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Point shooting is a controversial topic and one that people seem naturally drawn to discuss...yet I fear that quite often folks discussing it are talking about different things and the other guy doesn't realize it.  I don't claim to be the last word on this but I think a reasonable definition of point shooting is:

"un-aimed shooting"

That's it.  Shooting with no sight index, simply using your body and arm position along with the feel of the gun in your hand.  This can be one-handed or two-handed shooting and it can be shooting from the hip a la the late great Bill Jordan, or it can be shooting with the gun held higher.  What it cannot be is shooting with the gun held where you can see it.

Now wait a minute, you can hold the gun out in front of you without looking at the sights, why isn't that point shooting? 

The reason is that anytime you can see the gun and the target you are aiming, even if in a very crude way.  The gun in your line of vision becomes a way to index on the target.  As I said, crude, but it is aiming nonetheless.  So the first thing we need to accept if we are going to have a sensible definition is that point shooting means shooting without benefit of any method of indexing on the target save for feel.  Anything else is aimed shooting and it runs the gamut from ultra-crude to very precise.

A simple way to think of all this is to call it visually indexed versus non-visually indexed shooting.  And we should remember that this concept of "point shooting" is a type of shooting, not a type of pointing.  I only mention this because some people always bring up pointing when they discuss point shooting.  Folks, that is fine, but you're not talking about shooting there.   The idea seems to be that you can learn point shooting in the same way you learned to point.  (There's a guy with a web site who wants you to put your index finger alongside the pistol and point the gun by pointing your finger at the target.  Oh my.)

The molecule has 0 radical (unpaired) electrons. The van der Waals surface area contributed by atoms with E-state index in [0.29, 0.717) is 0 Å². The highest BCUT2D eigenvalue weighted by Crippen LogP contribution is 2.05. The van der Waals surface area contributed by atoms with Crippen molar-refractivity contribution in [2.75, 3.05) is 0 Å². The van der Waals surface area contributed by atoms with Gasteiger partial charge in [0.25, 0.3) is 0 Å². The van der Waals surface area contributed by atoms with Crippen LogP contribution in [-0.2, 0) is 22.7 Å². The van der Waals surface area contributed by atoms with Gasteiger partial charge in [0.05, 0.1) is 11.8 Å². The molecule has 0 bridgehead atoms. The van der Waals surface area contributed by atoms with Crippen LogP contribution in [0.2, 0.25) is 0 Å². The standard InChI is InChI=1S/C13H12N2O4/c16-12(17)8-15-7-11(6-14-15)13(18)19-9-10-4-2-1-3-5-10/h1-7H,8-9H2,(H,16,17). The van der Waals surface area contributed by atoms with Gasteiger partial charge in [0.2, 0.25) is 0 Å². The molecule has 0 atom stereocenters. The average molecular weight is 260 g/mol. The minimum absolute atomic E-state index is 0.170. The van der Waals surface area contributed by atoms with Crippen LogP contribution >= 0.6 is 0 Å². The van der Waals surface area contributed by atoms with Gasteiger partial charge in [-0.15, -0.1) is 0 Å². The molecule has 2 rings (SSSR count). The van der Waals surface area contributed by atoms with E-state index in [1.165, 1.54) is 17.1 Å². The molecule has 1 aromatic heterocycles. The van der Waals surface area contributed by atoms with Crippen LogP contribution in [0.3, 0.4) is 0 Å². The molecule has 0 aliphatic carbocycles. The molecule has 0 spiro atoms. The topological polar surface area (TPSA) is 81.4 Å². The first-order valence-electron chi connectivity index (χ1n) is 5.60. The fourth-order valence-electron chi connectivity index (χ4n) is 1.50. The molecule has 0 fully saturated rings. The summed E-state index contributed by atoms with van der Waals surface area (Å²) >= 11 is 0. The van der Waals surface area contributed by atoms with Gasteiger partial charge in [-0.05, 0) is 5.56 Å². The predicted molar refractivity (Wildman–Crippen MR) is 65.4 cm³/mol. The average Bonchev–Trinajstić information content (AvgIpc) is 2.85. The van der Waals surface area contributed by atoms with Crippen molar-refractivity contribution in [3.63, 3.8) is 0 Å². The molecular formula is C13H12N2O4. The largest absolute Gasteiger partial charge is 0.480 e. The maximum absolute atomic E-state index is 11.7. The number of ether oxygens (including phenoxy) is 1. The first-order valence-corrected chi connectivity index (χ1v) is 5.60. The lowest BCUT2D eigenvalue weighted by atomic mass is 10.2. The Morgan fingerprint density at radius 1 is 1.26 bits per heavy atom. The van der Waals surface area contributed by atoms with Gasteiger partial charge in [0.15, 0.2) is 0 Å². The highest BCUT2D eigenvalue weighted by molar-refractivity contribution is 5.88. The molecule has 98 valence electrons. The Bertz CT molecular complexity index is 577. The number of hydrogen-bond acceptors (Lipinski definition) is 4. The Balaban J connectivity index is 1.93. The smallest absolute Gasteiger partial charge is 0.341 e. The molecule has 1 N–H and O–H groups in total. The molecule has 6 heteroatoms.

You point at an object by pointing your finger but you are also visually focusing on the object, which is like aimed shooting--when you point at an object with you finger you generally have your finger in your line of sight--thus you are aiming your finger.  If you do not have your finger within your vision you are just gesturing in the general direction of something which you also probably do not see.  Semantics are a pleasant side debate but a distraction here at best.  You better never be gesturing your handgun in the general direction of something you cannot see!

The guys who want to equate point shooting with pointing in general define point shooting as simply visually focusing on the target rather than the gun.  That is not workable folks, it simply isn't for many reasons, not the least of which is the fact that in a gunfight you are always going to look at your attacker regardless because you are going to be scared and when we are scared we look at what scares us.  But if we are both trained and practiced (not the same thing), we will attain a visual index on our gun and not just point it without AIMING and let bullets fly downrange without regard to our backstop. 

I don't want to get too far afield in this short editorial but the minute you let loose with a single bullet anywhere on this planet except in a place where you have a known backstop like an established shooting range, you open the biggest can of worms you ever imagined.  I truly cannot imagine anything worse than putting one of my bullets into an innocent bystander because I failed to make the attempt to aim my gun at my attacker.  If these couple sentences don't convince you of the importance of that perhaps nothing will so I won't drag it out.

While I think my definition is a pretty solid way to divide point shooting from aimed shooting, I do realize that there will always be arguments, and for whatever reason, aimed versus point shooting is such a controversial topic that even defining it has been something people like to argue about, so no doubt this won't settle anything.  Still, I hope you'll give my comments some thought, and perhaps you'll agree that simply accepting aimed shooting means achieving a visual index of any sort and point or unaimed shooting means not achieving a visual index.  Seems like an easy way to distinguish the two methods. (26Feb09)


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Uploaded: 2/26/2009